Is Your Chainsaw Sparking? Try This!

It has happened to all of us: We go to cut a log and our chain starts throwing sparks like a musket. If it is happening to you, don’t worry. There are a few common reasons why the chainsaw may be sparking, and the majority of them are quick fixes. In most cases, it is nothing but a mild annoyance as it adds extra wear to the chain, but it is best to prevent it if possible. In this article we we go over the reasons why your chainsaw may be sparking, its impact on the saw, and how you can best prevent it. These reasons are:

  • Hitting the dirt
  • Applying an angled pressure on the saw
  • Dirty bark
  • Hidden metal in the tree
  • Improper chain tension
  • Malfunctioning oiler

Let’s dive in to these issues and their solutions.

Sparking chainsaw dogs.

Hitting Dirt Will Cause Sparking

The most common reason for a chainsaw sparking from the chain is operator error. Namely, you keep hitting the dirt. This is causing the chain to hit rocks and spark as a result of the impact. The solution is simply to control your saw better and be more careful when operating close to the ground.

If this is your problem, we have an article about what to do when your chainsaw hits the ground and how to better prevent it. Give it a read here. This happens on occasion to even the most experienced sawyers, so don’t sweat it. That said, it is important you properly inspect your chain and sharpen it after such an occurance and do your best to prevent it from happening again. Chainsaws were meant to cut wood, not rocks.

Angled Pressure on the Saw

Another common source of sparks from user error is the pressure on the saw exerted by the sawyer. A properly tuned and sharpened saw should be doing all the work. The duty of a sawyer is simply to control the power of the saw. If you find your self exerting pressure on the saw at an angle, it could be causing misalignment with the chain, sprocket, and bar groove, creating sparks as the chain contacts the bar in ways it was not intended to.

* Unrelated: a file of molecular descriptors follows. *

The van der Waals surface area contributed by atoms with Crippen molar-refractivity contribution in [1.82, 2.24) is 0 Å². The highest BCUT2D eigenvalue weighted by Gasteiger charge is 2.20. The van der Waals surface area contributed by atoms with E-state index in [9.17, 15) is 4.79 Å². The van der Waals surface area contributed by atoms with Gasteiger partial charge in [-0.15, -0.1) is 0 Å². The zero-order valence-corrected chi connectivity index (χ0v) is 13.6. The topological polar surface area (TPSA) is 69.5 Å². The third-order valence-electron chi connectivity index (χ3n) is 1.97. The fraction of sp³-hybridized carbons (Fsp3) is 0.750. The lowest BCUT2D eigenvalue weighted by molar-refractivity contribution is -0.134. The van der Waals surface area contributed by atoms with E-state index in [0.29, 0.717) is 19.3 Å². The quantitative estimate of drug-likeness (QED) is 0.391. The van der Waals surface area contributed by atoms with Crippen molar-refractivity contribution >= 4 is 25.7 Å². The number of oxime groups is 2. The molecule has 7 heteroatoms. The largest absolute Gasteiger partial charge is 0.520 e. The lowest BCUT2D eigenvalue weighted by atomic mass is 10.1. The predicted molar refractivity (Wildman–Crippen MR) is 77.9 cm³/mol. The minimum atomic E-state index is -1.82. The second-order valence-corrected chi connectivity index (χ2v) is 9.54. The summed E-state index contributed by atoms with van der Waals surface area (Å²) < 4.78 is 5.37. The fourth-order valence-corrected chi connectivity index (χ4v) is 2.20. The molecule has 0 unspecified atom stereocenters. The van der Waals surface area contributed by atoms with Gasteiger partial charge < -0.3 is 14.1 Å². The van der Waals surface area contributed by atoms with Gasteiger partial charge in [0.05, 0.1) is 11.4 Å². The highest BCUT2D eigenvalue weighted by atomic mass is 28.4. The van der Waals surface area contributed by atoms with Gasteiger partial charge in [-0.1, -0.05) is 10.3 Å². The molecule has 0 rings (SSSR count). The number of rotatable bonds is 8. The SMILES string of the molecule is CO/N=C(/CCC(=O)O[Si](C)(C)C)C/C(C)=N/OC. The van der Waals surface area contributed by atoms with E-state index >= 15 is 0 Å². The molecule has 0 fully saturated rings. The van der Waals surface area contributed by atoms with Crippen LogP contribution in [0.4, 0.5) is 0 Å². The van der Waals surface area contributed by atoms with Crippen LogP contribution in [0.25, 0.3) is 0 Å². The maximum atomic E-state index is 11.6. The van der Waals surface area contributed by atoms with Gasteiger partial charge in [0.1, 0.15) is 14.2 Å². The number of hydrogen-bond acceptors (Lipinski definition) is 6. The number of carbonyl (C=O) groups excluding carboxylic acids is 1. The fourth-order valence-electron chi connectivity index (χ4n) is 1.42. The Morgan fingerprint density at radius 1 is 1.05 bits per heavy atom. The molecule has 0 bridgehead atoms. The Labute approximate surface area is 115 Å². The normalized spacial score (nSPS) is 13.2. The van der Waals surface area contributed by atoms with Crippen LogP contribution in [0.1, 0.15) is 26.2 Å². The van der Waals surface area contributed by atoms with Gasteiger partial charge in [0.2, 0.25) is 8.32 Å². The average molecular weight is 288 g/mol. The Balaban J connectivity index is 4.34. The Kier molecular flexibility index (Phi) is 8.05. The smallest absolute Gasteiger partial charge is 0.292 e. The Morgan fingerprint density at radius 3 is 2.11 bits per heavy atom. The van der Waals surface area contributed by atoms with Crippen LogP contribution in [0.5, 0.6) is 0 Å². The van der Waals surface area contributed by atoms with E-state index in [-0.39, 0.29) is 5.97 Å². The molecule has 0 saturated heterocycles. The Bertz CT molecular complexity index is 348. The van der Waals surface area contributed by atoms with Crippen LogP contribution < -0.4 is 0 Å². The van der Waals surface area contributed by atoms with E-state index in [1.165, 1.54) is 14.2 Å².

The angle of a cut should always be established prior to cutting, after the cut is underway, the saw is not designed to adjust direction. If you find the saw cutting at an angle, it is likely due to inconsistently sharpened angles on the teeth of the bar. Always use a gauge to ensure you are sharpening at proper and consistent angles. You can find one here.

Is the Log the Problem?

It is entirely possible your chainsaw is sparking not because of anything wrong with the saw or your technique but because of the log (or log pile) you are trying to cut. The wood could either be dirty or hiding a piece of metal within the stem.

Dirty Logs

Dirty logs is the name of the game in forestry. During the harvest process, it is common for forest machines like skidders to drag logs across the forest floor, and during certain times of the year, the forest floor is little more than mud. If a tree has bark with deep fissures (such as sugar maple or white pine) these fissures can become absolutely caked with rocks and dirt, which will produce a similar effect as hitting the dirt with your saw. Unfortunately, once the log is dirty, there is little that can be done to clean it, unless you want to take the time to pressure wash your logs. That may be worth it if you plan to mill your logs, as bandsaws can be even more sensitive to these rocks than chainsaws, but it otherwise probably is not worth the effort. Sparking on part of the chainsaw is just a normal part of wear and tear–just be sure to wear your safety glasses and face shield in case any rocks come flying up!

The best solution to prevent dirty logs is to take more care in the felling and transport of them, if you have any control over the process. The best time to harvest timber is the winter, as ice and snow provides a clean medium that prevents bark from becoming caked in mud. It also prevents staining in certain stain-prone species like maple and white pine. If harvesting in winter is not an option, moving wood in such a way that keeps them off the ground, such as by using a forwarder or timber trailer, may be a preferable option.

Wood from a messy or muddy harvest can cause sparking from a chainsaw from rocks that get stuck in the crevices of bark.

Hidden Metal